You know the feeling…the tidal pull from the pit of your stomach that urges you to peek at your smartphone every time you hear a notification roll in. The medley of sounds and flashing, colorful notifications are like the Sirens’ song in The Odyssey – irresistible, hypnotic, and ultimately luring us to our peril in the form of disconnected, distracted living.

Why are smartphones so compelling? Because, as Vivek Wadhwa and Alex Salkever explain in Your Happiness Was Hacked: Why Tech is Winning the Battle to Control Your Brain – and How to Fight Back, the phones and their apps were designed by people who knew exactly how to manipulate the human brain for maximum appeal, and maximum addiction.

This concise and powerful book written by two technology professionals exposes that the addictiveness of our smartphones is no accident. Human psychology drives their design. App designers deliberately use our modern understanding of what captures and holds our attention to build products that we literally cannot seem to put down.

All We Need Is Love…

One of the most powerful psychological forces smartphones use against us is our craving for social approval. We are powerfully impacted by being “liked” and responded to, which is why so many apps include a social, interactive component. As Wadhwa and Salkever point out in their book, this is also why your first post on Instagram triggers the app to contact your friends and encourage them to give you some “love.” Once you begin getting social approval from an app – however flimsy and shallow it my be when we stop to think about it – it’s very hard for us to quit it.

…And Intermittent Variable Rewards

This is another psychological principle that’s put to excellent use in smartphone app design. B.F. Skinner pioneered research on intermittent rewards in the late 1950s. He found (and subsequent research has repeatedly confirmed) that if you want to motivate an animal to do a certain behavior often, it’s best to reward the behavior only some of the time, rather than every time.

Rats taught to push levers to get food push the lever only when they are hungry if they get a reward every time. But if they only win the jackpot intermittently, they will press it repeatedly. The same thing happens with pigeons. And people. There’s something about the possibility of not being rewarded that draws us back to try again and again and again.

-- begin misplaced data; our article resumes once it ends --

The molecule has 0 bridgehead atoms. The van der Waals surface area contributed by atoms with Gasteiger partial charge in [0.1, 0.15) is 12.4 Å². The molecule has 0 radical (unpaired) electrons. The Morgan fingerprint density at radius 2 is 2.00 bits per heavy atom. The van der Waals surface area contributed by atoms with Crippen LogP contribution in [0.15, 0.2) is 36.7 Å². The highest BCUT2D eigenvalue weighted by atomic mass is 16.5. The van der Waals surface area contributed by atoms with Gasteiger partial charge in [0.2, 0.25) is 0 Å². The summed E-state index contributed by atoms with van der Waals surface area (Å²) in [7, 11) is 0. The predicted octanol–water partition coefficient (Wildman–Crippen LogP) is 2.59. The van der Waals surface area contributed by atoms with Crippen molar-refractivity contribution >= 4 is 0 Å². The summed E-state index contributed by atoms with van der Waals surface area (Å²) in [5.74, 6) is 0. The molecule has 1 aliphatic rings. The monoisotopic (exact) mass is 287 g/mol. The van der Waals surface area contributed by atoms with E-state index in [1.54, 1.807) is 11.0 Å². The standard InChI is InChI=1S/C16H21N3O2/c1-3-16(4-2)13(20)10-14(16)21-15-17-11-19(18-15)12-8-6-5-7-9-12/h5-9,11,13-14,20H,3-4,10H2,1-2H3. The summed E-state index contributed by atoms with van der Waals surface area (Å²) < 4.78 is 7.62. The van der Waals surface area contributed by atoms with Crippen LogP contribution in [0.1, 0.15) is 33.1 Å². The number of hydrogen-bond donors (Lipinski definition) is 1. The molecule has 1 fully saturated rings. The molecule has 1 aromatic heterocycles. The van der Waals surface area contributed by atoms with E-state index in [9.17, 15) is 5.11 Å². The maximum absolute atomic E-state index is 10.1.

Sound familiar? Slot machines are built on the same psychological vulnerability. So is the swipe left/right on dating apps like Tinder. So is our compulsion to check email dozens of times per day.

What’s the Solution?

Our attention has been hijacked, and our vulnerabilities exploited by businesses with the keys to how our brains work. We waste years of our lives in meaningless, empty activities that benefit only the commercial interests of advertising, and that create serious problems for our real-life relationships, our mental and physical health, and overall well-being.

But in the modern world, smartphones and technology are not things most of us can just abandon cold turkey. We need to find a healthier way to live with them. Former Google Design Ethicist Tristan Harris founded a nonprofit called Time Well Spent that’s devoted to tackling this problem on a large scale. In addition to formulating recommendations for ethical design and regulation, it offers a page of tips to help us reclaim control.

Your Happiness Was Hacked also offers some good advice on this journey, encouraging us to question our connection to technology, and how it impacts our lives on an app by app, device by device basis. The book is a quick read, and full of illuminating insights.

Try taking an inventory of the technology you use in your life. Ask yourself: do you really need to use this app or device, or can you do without it in your work and life? Do you feel more or less connected to yourself and others when you’re using it? Is the way you use it harming you – or preventing you from living in alignment with your values? How does it impact the people around you?

Mindful awareness of the problem is essential to finding your way to true, authentic connection.


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